Journalists' anger at sacked colleague

Click to follow
The Independent Online
STAFF ON the Daily Mirror would have 'hanged' their former foreign editor, Nicholas Davies, if he had not been sacked, an industrial tribunal in London was told yesterday.

Joe Haines, the former political editor, told the hearing that feelings were running high after allegations that Mr Davies was an Israeli spy and an arms dealer.

He said that when a union representative was told of the sacking he said: 'Good. If he had come back here, we would have hanged him ourselves.'

Although no one at the Mirror believed the spy and arms trade stories, Mr Davies allegedly put the newspaper's credibility at risk when he lied about a visit during which he met a dealer in Ohio, the United States, in 1985.

Mr Haines, a former press officer under Harold Wilson at No 10 Downing Street, said the Mirror had no option but to fire Mr Davies. Commons motions had been tabled about his activities and other newspapers were calling him a liar.

But he said he did not believe accusations that Mr Davies had helped sell arms to Iran, had been a Mossad agent or had helped the Israelis abduct Mordechai Vanunu, the nuclear technician.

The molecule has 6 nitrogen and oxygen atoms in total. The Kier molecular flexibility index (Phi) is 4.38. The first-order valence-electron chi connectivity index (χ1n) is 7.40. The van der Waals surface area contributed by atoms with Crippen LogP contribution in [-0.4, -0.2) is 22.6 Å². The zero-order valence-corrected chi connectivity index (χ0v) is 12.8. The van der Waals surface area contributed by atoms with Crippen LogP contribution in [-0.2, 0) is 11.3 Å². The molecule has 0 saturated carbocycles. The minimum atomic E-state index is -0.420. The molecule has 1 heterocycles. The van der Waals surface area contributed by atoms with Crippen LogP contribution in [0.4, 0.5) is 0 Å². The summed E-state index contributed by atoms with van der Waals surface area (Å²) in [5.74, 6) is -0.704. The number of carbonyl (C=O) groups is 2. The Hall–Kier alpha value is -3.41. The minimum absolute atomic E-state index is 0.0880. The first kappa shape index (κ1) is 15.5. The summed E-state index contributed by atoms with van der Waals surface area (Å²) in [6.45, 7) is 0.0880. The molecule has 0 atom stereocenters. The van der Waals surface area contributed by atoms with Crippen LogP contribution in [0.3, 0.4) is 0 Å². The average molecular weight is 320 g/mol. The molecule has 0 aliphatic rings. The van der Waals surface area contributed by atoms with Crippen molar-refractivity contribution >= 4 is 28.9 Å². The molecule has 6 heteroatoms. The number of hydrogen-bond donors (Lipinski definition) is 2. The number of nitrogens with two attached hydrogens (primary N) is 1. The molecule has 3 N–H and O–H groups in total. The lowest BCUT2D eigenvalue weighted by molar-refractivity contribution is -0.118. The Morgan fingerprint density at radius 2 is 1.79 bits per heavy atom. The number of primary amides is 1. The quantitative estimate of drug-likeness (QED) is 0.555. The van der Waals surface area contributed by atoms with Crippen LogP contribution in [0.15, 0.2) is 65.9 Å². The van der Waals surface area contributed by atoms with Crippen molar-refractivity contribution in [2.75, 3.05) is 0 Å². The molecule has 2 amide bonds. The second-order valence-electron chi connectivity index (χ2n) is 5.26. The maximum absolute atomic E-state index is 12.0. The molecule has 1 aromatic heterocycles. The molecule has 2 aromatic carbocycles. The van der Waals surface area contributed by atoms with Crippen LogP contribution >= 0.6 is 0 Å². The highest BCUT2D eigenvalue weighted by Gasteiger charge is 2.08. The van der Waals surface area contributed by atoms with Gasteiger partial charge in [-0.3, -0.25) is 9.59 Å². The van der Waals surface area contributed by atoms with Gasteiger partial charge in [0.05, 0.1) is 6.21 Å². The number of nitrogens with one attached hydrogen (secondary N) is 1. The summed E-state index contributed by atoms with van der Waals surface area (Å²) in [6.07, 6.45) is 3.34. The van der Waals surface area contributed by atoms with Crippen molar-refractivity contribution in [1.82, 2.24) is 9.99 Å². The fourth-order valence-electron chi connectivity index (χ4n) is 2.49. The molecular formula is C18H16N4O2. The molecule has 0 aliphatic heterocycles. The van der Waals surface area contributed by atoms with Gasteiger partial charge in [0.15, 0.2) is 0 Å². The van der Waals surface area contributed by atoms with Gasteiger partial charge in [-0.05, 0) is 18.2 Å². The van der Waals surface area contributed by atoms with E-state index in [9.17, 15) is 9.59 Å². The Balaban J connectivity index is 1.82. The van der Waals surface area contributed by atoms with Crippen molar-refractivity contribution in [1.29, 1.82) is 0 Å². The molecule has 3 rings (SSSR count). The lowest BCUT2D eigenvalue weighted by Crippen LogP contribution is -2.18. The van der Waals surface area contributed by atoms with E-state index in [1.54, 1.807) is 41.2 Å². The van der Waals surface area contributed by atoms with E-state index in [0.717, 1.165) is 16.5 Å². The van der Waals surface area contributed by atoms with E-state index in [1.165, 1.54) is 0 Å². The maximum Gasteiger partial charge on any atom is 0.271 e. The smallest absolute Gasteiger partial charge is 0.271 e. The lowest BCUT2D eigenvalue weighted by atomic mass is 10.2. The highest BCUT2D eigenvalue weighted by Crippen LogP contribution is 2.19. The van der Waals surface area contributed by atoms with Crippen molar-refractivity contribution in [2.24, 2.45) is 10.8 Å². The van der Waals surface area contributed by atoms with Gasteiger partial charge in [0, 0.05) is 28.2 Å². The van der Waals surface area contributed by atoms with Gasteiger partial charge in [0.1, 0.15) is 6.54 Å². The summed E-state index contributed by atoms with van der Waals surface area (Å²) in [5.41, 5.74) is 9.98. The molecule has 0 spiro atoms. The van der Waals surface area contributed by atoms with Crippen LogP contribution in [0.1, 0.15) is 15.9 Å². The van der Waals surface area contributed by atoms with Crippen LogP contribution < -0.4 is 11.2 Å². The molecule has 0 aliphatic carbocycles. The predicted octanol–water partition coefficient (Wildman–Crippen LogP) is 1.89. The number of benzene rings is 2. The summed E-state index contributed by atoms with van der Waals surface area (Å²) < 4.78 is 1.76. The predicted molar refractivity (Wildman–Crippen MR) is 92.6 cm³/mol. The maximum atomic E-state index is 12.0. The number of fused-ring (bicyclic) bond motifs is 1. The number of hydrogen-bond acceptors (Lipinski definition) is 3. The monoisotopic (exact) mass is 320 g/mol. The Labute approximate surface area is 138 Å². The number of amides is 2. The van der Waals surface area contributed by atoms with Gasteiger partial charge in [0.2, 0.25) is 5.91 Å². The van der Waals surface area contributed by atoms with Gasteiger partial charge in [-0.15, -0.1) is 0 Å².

Mr Haines, cross-examined by Mr Davies, told him: 'I do not believe that you were involved in arms dealing or ever sold a peashooter, let alone a Starfighter F104. I know you spent every day in the office.'

Mr Davies, 55, was dismissed from his pounds 55,000-a-year job last October, shortly before the death of the Mirror's publisher Robert Maxwell. He has since written a book about the Princess of Wales and one about Maxwell's private life. He is claiming he was unfairly dismissed.

Mr Haines said that Maxwell had been angry when he heard another newspaper was going to publish allegations against Mr Davies. 'In an unfortunate phrase, I asked him not to go overboard.' Maxwell drowned two weeks later.

Charles Wilson, editorial director of Mirror Group Newspapers, said he decided Mr Davies should go after a two-hour inquiry when he was questioned by the editor, Richard Stott, and Mr Haines.

Mr Wilson said: 'I found Mr Davies's response to the questions totally unsatisfactory. Throughout the meeting, he said nothing to justify his lying to the editor.'

Mr Davies will present his case today.

Comments